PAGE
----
Embrace the mess


Yesterday at church we started a new series entitled, Address the Mess, and it got me thinking about a picture I posted recently on social media of our home on a typical Saturday morning.  I got a lot of commentary on this picture when I posted it earlier, it resonated with folks which didn’t surprise me.  If we’re totally honest with ourselves, in the words of my pastor, we’re all either in between messes or in the middle of a mess just waiting to be addressed.  The most telling comment was from someone who thanked me for posting the picture, willing to display the true messiness of life sometimes.   It seemed as if by my simply by embracing the messiness of my own life, it freed others up to acknowledge theirs and instead of judgement which typically runs rampant throughout social media, we extended grace to one another.  Imagine that.

Grace is a powerful response to a mess.  I think about the difference when I respond with grace to my kids with a mess they’ve made, versus how I respond with punishment.  There’s a different level of receptiveness to feedback.  Eventually, this also leads my kids to be willing to pro-actively own their messes, especially when they don’t fear retribution for their mistakes.  When they know they can come to me and I won’t lose my cool or go over the top judgmental on them (how could you let this happen!), they do something surprising, they extend themselves grace for their mistakes while also owning them.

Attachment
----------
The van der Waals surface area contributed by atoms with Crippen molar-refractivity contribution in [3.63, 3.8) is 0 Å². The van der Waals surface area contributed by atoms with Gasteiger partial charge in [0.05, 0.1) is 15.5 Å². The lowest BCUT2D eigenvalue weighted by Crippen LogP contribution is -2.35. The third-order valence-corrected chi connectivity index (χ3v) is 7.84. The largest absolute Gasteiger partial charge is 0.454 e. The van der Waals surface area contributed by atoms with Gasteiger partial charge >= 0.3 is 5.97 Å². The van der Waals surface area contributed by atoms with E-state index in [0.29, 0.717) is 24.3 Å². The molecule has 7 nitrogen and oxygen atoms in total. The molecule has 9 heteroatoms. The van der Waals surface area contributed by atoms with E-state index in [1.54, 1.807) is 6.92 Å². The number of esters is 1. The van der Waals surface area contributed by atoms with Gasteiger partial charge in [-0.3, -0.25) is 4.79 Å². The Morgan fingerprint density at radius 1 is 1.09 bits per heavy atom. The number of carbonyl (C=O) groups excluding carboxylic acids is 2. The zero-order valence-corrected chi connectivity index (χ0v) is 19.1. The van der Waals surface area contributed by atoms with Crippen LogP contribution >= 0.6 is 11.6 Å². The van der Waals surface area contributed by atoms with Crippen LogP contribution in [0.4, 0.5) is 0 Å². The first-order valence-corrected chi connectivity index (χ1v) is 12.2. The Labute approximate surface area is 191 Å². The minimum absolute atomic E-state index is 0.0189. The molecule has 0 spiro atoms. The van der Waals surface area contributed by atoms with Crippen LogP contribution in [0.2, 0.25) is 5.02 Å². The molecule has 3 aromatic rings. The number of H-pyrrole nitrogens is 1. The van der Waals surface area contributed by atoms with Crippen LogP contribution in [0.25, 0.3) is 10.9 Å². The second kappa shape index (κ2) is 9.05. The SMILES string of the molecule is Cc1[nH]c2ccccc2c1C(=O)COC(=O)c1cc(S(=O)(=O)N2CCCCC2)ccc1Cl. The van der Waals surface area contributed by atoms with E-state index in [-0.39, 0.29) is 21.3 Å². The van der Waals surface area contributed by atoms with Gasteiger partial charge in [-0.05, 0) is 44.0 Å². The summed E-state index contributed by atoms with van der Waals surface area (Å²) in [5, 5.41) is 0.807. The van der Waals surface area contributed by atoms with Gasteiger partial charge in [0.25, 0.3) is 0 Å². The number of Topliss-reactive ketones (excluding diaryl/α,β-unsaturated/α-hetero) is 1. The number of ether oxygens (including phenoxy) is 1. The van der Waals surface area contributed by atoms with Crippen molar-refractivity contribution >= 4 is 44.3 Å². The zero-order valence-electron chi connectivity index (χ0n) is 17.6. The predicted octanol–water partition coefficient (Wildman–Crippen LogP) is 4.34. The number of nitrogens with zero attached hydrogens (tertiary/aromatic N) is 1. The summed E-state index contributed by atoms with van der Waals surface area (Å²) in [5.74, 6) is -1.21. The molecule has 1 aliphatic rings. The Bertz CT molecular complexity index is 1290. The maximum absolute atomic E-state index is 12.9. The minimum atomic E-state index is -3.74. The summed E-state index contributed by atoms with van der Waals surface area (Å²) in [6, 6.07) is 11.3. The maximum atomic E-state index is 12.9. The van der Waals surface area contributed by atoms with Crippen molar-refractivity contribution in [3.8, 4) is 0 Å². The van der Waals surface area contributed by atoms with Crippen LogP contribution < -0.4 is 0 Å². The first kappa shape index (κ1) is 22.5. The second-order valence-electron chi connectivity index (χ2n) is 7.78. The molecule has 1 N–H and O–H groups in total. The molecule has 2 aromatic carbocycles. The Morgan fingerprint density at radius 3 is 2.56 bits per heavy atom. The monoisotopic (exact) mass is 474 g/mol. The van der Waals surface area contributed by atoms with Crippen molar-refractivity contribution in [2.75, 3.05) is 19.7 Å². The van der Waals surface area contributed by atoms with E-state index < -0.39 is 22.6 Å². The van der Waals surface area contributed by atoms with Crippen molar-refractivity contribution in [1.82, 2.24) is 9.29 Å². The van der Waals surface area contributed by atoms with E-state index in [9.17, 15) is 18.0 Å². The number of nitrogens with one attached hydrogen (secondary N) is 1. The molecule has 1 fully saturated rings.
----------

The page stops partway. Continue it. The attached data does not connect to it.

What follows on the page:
This got me thinking, I wonder how much time we waste trying to hide the mess in our lives, acting like they don’t exist rather than simply addressing the messes proactively, one at a time?  We’re so afraid of what others will think if they find out about our messes, sometimes we fail to acknowledge real areas that need attention in our lives.  But here’s the reality: we’re all in the same boat.  Everybody’s got a few messes to attend to, so instead of ignoring them for fear of public condemnation let’s embrace the mess and receive the grace that comes to address the mess.  You might find that it’s easier to clean up than you think.


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